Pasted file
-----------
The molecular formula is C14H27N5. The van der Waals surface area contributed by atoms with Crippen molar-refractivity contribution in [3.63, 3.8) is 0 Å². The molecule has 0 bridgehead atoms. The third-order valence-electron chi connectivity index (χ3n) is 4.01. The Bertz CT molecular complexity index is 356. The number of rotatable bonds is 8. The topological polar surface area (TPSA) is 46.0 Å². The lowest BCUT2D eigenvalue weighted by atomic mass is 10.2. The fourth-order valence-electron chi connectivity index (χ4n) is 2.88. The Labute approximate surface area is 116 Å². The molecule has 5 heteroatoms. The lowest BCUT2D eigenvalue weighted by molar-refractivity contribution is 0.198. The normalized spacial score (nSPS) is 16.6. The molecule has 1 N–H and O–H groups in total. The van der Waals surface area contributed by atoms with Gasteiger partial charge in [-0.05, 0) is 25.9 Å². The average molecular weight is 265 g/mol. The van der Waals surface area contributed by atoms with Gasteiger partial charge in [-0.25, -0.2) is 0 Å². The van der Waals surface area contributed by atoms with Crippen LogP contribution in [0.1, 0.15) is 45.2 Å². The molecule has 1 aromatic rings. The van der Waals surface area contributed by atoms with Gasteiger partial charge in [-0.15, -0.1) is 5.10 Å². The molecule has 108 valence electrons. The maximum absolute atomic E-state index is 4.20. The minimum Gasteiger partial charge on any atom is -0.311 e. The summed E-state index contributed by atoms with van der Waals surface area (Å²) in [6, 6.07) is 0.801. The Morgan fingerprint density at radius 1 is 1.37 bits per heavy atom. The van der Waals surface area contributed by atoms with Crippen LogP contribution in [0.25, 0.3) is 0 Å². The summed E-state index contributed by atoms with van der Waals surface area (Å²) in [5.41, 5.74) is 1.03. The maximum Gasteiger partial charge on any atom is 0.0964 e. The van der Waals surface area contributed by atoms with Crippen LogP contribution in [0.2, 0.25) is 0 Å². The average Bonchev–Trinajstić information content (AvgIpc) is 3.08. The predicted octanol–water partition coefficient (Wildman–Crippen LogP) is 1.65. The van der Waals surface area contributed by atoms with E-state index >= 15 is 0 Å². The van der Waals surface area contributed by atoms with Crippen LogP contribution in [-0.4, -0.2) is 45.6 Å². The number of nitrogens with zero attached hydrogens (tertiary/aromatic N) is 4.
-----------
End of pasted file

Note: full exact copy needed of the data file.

The molecular formula is C14H27N5. The van der Waals surface area contributed by atoms with Crippen molar-refractivity contribution in [3.63, 3.8) is 0 Å². The molecule has 0 bridgehead atoms. The third-order valence-electron chi connectivity index (χ3n) is 4.01. The Bertz CT molecular complexity index is 356. The number of rotatable bonds is 8. The topological polar surface area (TPSA) is 46.0 Å². The lowest BCUT2D eigenvalue weighted by atomic mass is 10.2. The fourth-order valence-electron chi connectivity index (χ4n) is 2.88. The Labute approximate surface area is 116 Å². The molecule has 5 heteroatoms. The lowest BCUT2D eigenvalue weighted by molar-refractivity contribution is 0.198. The normalized spacial score (nSPS) is 16.6. The molecule has 1 N–H and O–H groups in total. The van der Waals surface area contributed by atoms with Gasteiger partial charge in [-0.05, 0) is 25.9 Å². The average molecular weight is 265 g/mol. The van der Waals surface area contributed by atoms with Gasteiger partial charge in [-0.25, -0.2) is 0 Å². The van der Waals surface area contributed by atoms with Crippen LogP contribution in [0.1, 0.15) is 45.2 Å². The molecule has 1 aromatic rings. The van der Waals surface area contributed by atoms with Gasteiger partial charge in [-0.15, -0.1) is 5.10 Å². The molecule has 108 valence electrons. The maximum absolute atomic E-state index is 4.20. The minimum Gasteiger partial charge on any atom is -0.311 e. The summed E-state index contributed by atoms with van der Waals surface area (Å²) in [6, 6.07) is 0.801. The Morgan fingerprint density at radius 1 is 1.37 bits per heavy atom. The van der Waals surface area contributed by atoms with Crippen LogP contribution in [0.25, 0.3) is 0 Å². The summed E-state index contributed by atoms with van der Waals surface area (Å²) in [5.41, 5.74) is 1.03. The maximum Gasteiger partial charge on any atom is 0.0964 e. The van der Waals surface area contributed by atoms with Crippen LogP contribution in [0.2, 0.25) is 0 Å². The average Bonchev–Trinajstić information content (AvgIpc) is 3.08. The predicted octanol–water partition coefficient (Wildman–Crippen LogP) is 1.65. The van der Waals surface area contributed by atoms with E-state index >= 15 is 0 Å². The van der Waals surface area contributed by atoms with Crippen LogP contribution in [-0.4, -0.2) is 45.6 Å². The number of nitrogens with zero attached hydrogens (tertiary/aromatic N) is 4.